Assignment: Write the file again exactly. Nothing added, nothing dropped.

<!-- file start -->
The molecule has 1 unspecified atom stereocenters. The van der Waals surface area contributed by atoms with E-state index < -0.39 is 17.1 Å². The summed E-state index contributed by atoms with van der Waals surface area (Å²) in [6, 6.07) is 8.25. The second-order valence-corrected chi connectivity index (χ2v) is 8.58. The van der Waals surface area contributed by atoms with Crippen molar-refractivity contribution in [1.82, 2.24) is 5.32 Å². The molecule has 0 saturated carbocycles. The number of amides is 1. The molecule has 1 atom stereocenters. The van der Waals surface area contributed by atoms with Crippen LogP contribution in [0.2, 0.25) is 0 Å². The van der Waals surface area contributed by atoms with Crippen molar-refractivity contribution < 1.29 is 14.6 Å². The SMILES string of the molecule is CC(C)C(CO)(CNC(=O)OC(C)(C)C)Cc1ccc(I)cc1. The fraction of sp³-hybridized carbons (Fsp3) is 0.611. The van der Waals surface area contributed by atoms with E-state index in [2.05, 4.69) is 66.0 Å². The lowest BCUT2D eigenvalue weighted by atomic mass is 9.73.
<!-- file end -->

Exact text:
The molecule has 1 unspecified atom stereocenters. The van der Waals surface area contributed by atoms with E-state index < -0.39 is 17.1 Å². The summed E-state index contributed by atoms with van der Waals surface area (Å²) in [6, 6.07) is 8.25. The second-order valence-corrected chi connectivity index (χ2v) is 8.58. The van der Waals surface area contributed by atoms with Crippen molar-refractivity contribution in [1.82, 2.24) is 5.32 Å². The molecule has 0 saturated carbocycles. The number of amides is 1. The molecule has 1 atom stereocenters. The van der Waals surface area contributed by atoms with Crippen LogP contribution in [0.2, 0.25) is 0 Å². The van der Waals surface area contributed by atoms with Crippen molar-refractivity contribution < 1.29 is 14.6 Å². The SMILES string of the molecule is CC(C)C(CO)(CNC(=O)OC(C)(C)C)Cc1ccc(I)cc1. The fraction of sp³-hybridized carbons (Fsp3) is 0.611. The van der Waals surface area contributed by atoms with E-state index in [2.05, 4.69) is 66.0 Å². The lowest BCUT2D eigenvalue weighted by atomic mass is 9.73.